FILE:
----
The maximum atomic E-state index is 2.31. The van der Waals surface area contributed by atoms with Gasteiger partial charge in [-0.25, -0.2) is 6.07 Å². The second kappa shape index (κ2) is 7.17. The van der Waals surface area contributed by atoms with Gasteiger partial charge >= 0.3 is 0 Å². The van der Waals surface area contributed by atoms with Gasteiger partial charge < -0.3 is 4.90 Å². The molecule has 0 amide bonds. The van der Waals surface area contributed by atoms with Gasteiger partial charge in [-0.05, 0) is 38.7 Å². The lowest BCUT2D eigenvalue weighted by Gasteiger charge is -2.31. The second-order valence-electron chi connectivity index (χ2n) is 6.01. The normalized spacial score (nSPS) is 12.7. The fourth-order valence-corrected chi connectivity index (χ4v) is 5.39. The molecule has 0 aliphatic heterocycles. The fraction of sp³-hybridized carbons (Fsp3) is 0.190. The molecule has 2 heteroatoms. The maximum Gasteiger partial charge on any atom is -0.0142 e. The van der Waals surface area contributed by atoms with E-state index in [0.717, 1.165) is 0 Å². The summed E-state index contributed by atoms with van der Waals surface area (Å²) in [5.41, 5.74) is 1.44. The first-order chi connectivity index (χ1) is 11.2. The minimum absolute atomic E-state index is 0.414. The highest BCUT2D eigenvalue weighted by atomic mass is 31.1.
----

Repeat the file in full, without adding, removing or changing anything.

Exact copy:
The maximum atomic E-state index is 2.31. The van der Waals surface area contributed by atoms with Gasteiger partial charge in [-0.25, -0.2) is 6.07 Å². The second kappa shape index (κ2) is 7.17. The van der Waals surface area contributed by atoms with Gasteiger partial charge >= 0.3 is 0 Å². The van der Waals surface area contributed by atoms with Gasteiger partial charge < -0.3 is 4.90 Å². The molecule has 0 amide bonds. The van der Waals surface area contributed by atoms with Gasteiger partial charge in [-0.05, 0) is 38.7 Å². The lowest BCUT2D eigenvalue weighted by Gasteiger charge is -2.31. The second-order valence-electron chi connectivity index (χ2n) is 6.01. The normalized spacial score (nSPS) is 12.7. The fourth-order valence-corrected chi connectivity index (χ4v) is 5.39. The molecule has 0 aliphatic heterocycles. The fraction of sp³-hybridized carbons (Fsp3) is 0.190. The molecule has 2 heteroatoms. The maximum Gasteiger partial charge on any atom is -0.0142 e. The van der Waals surface area contributed by atoms with E-state index in [0.717, 1.165) is 0 Å². The summed E-state index contributed by atoms with van der Waals surface area (Å²) in [5.41, 5.74) is 1.44. The first-order chi connectivity index (χ1) is 11.2. The minimum absolute atomic E-state index is 0.414. The highest BCUT2D eigenvalue weighted by atomic mass is 31.1.